Good luck and don';t give up

Also where are you there maybe someone relatively close to you that could have a look for you.

Can you also post a link to those files so I can check that the issue isn';t with them. and What slicer have you used to convert them to Gcode

« Last Edit: August 18, 2017, 12:29:25 by Dougal1957 »

Offline pheasant_plucker

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Re: 3D Print Fail
« Reply #2 on: August 18, 2017, 16:31:35 »
I use a glass plate and have found that one side will be ultra smooth and difficult to get anything to stick to it. However the other side works beautifully on anything I have tried (PLA, PETG, ABS) using a coating of PVA/Water 1:3 ratio which does dozens of prints before it needs replacing when you simply wash it off and apply again with a piece of sponge to a warm bed.
So when you get your glass try both sides.

Gerry
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Offline DarkButterfly

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Re: 3D Print Fail
« Reply #3 on: August 18, 2017, 18:28:51 »
Hairspray on glass works well too, get a nice even coat and anything will stick to it and give a smooth first layer, it';s good for many prints before needing to be re-applied, like PVA it comes off with warm water.

Your prints look like there';s many things set wrong, temperature and print speed spring to mind, try slowing it down a bit especially the extrusion speed, it looks like it';s missing steps.
Why use 4 motors when you can use 6?

Offline Doug

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Re: 3D Print Fail
« Reply #4 on: August 18, 2017, 18:35:49 »
They is lots going on here and it needs approaching in an ordered way it will not come with just one change and we need to understand a lot of things first before giving detailed advice.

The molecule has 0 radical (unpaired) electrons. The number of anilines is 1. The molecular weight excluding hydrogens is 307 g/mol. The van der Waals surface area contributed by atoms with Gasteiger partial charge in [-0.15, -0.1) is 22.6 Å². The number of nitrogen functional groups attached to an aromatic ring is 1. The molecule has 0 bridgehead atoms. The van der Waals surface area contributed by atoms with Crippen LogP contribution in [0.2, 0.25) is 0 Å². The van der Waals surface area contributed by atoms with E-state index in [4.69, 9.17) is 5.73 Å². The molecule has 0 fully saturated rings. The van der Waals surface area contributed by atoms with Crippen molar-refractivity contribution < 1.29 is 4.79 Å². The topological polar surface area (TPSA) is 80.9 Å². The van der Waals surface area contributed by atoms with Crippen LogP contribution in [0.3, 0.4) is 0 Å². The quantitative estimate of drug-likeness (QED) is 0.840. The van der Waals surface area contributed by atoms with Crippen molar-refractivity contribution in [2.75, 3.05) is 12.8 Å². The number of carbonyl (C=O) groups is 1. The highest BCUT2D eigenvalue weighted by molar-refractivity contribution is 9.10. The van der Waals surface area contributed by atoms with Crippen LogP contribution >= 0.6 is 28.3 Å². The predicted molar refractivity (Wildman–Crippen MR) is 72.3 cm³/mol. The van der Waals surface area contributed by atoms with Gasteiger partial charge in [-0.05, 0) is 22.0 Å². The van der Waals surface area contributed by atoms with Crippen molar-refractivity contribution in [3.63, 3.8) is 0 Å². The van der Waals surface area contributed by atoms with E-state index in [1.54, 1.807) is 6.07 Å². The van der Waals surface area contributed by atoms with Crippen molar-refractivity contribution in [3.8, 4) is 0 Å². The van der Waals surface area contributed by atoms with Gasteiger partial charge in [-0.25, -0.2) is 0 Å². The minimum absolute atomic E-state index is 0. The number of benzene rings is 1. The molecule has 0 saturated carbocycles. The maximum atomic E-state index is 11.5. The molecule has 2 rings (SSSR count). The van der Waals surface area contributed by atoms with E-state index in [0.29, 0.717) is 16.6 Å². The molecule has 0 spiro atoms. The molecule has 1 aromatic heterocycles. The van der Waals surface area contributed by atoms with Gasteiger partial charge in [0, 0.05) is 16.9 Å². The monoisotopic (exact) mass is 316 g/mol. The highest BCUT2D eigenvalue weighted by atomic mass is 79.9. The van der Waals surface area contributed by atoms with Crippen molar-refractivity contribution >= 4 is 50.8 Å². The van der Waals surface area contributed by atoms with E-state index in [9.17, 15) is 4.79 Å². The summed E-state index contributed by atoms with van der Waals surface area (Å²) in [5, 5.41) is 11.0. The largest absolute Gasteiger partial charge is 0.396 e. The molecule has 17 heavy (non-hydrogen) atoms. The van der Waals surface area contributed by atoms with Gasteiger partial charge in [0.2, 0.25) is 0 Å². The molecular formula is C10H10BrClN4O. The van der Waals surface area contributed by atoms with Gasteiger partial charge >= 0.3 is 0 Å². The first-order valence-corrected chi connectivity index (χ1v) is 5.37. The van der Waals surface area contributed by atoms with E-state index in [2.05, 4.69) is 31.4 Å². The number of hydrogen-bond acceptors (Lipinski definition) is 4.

As for print surfaces the easiest and cheapest now is black Polycarbonate sheet with a simple treatment of sanding (With an oscillating sander mind) using 60 grit paper wet)
Everything just seems to stick to it without having to use any heat on the bed at all (PLA ABS and PETG are all in this category) the only time Heat is required is with exotic filaments such as POM PC or PTFE. stuff that most people wouldn';t even look at.

Lets get the basics sorted then go on to the rest

Doug

Offline nate80

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Re: 3D Print Fail
« Reply #5 on: August 18, 2017, 20:49:43 »
First off don';t mount the filament to the frame if it is vibrating like that it will only make it worse

What filament are you using

What print speeds

also Temperd glass is not the best just go to a local glazier and ask them to cut you a pice (Or2) of Float glass preferable 3mm but you may need to go to 4 (3mm is ususally greenhouse type glass and it can be all over the place.

I sounds to me like you have your slicer set up wrong for what you are trying to print looks like your temps are all wrong and your extrusion rates as well.

Can you just design up a simple disc say 2 or 3 layer think print it and then show a photo of it whilst it is still on the printer. that may give us a better idea of what going on.

Also make sure the bed is cold before you try and remove any prints.

Have a read of  https://www.simplify3d.com/support/print-quality-troubleshooting/  it may point you in the right direction

Good luck and don';t give up